Jul 17 8:07 AM | Link | Comment!
  • Which Matters More: Yellen Or Earnings/Econ Data?

    Daily State of the Markets
    Friday, July 16, 2014

    The big event of Tuesday was Federal Reserve Chairwoman Janet Yellen's semi-annual testimony on monetary policy before the Senate Banking Committee. No one really expected Ms. Yellen to break any new ground with her prepared testimony. So the key for traders was to listen to the tone of the Fed Chair's testimony and more importantly, how she responded to the Senator's questions.

    While Yellen's prepared remarks and the vast majority of the Q&A session did not provide any new, meaningful insight on the Fed monetary policy, the session with the Senate Banking Committee did wind up moving the markets.

    On the policy front, the key takeaway was that Ms. Yellen wasn't quite her usual uber-dovish self. No, the bottom line is she was seen as slightly more hawkish than expected. Not a big deal really, but the "tone" was worth noting.

    Specifically, Ms Yellen said, "If the labor market continues to improve more quickly than anticipated by the [Fed], then increases in the federal-funds rate target likely would occur sooner and be more rapid than currently envisioned."

    Remember, the Fed has kept short-term rate near zero since late 2008 and that the consensus expectation for the Fed's first rate hike is June 2015 or slightly thereafter. So, given that Yellen's testimony and the way she worded her responses (which stressed that the Fed would be data dependent going forward) was slightly less dovish, analysts believe that the door may now be open for rate hikes to occur sooner than expected.

    The Big Surprise

    As tends to be the case around any Fed-related event, the market was fairly volatile while Yellen was testifying. The bottom line here is the HFT algos were trained on both the prepared testimony and then every single word that came out of the Fed Chair's mouth during the Q&A session. Therefore, there were several spikes during the testimony yesterday - all to the downside.

    Some in the financial press called it Yellen's "Irrational Exuberance" moment (referencing Alan Greenspan's suggestion that the stock market had gotten a bit out of hand in the late 1990's). The big surprise in Ms. Yellen's speech appeared to be not one, but two references to the idea that valuations had become stretched in the areas of biotech and social media.

    Picking on Biotech and Social Media

    Since Ms. Yellen's comments on the two embattled sectors came from her prepared testimony, this was NOT a slip of the tongue. No, the Fed Chair apparently wanted to send a message.

    Yellen wrote: "...Valuation metrics in some sectors do appear substantially stretched-particularly those for smaller firms in the social media and biotechnology industries, despite a notable downturn in equity prices for such firms early in the year."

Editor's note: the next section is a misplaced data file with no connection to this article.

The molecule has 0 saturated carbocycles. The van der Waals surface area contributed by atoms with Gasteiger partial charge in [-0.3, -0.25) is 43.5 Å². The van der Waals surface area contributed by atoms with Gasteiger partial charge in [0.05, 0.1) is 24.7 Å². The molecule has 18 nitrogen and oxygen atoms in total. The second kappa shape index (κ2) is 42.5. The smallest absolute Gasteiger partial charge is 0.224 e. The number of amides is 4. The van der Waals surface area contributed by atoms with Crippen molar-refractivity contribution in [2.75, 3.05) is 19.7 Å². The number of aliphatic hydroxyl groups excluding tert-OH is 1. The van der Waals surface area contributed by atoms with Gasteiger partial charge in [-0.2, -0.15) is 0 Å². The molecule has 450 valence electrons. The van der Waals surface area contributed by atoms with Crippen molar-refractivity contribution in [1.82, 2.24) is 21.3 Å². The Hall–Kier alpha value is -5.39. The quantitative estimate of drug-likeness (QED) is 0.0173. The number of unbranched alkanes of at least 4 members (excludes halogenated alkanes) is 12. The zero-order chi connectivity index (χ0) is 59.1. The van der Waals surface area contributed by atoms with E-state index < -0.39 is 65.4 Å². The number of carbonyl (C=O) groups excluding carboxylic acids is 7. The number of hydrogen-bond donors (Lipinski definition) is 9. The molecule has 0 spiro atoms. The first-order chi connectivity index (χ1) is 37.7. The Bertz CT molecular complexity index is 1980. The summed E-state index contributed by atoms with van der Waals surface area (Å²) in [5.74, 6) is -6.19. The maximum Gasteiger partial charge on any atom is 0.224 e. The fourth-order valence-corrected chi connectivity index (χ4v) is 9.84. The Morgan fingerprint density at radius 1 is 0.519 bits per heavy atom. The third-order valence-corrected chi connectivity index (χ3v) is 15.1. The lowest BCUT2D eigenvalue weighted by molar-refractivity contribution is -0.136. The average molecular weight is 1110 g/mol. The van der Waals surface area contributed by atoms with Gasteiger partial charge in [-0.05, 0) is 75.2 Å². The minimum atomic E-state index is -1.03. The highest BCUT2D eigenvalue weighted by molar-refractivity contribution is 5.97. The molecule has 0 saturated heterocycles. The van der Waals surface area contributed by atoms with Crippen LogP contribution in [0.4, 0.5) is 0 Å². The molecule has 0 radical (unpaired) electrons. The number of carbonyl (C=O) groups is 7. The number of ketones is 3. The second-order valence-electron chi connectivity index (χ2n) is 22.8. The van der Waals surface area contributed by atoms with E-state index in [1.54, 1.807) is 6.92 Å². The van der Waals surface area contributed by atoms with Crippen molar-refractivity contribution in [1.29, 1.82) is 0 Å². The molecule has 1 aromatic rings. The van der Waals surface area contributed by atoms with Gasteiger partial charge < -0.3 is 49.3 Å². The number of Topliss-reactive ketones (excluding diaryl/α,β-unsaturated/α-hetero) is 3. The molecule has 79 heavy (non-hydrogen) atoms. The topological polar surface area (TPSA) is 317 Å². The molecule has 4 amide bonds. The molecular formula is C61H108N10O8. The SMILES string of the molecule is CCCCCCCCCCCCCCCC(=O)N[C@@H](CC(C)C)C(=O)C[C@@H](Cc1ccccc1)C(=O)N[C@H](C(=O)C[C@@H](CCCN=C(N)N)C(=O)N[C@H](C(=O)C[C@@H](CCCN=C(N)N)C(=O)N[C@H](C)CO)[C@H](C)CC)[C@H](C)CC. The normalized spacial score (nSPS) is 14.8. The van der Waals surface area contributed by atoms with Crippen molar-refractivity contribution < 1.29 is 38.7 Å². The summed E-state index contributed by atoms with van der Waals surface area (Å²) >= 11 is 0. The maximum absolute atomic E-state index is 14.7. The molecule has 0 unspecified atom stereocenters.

It was surprising enough for the Fed Chair to mention specific industry groups, which have absolutely nothing to do with monetary policy, the economy, or inflation, which are the Fed's traditional bailiwicks. However, Yellen brought up the stock market valuation issue a second time in her testimony.

    Yellen also wrote: "Equity valuations of smaller firms as well as social media and biotechnology firms appear to be stretched," she said, "with ratios of prices to forward earnings remaining high relative to historical norms."

    The Algos Respond

    The news-feed algos are pretty good at identifying potential market-moving issues and this time was no different. Boom - biotech (NYSEARCA:XBI), social media (NASDAQ:SOCL), internet(NYSEARCA:FDN), and small caps (NYSEARCA:IWM) were hit with sell algos.

    SPDR S&P Biotech ETF (XBI)

    As the graph of the XBI clearly illustrates, traders and their ultra-fast computers sold the former momentum names in earnest on Tuesday. And given that the XBI appeared to break down into a downtrend, one could argue that the momentum meltdown trade could be "on" again.

    Yellen Trumps Earnings

    It was not surprising to see the market focus on Yellen's comments about the mo-mo names and the small caps. However, it was also interesting to note that Yellen's valuation call basically trumped positive earnings and some pretty good economic data.

    For example, the earnings from Citi (NYSE:C), JPMorgan (NYSE:JPM), Goldman (NYSE:GS), Johnson & Johnson (NYSE:JNJ) and Intel (NASDAQ:INTC) were ALL better than expected on both the top and bottom lines. Heck, Intel even raised guidance for the coming quarter. Not bad.

    In addition, the Empire Manufacturing Index, which measures business conditions in the New York region came in at 25.6 in July, which was a 4-year high and well above the consensus for 16.8 and last month's reading of 19.3.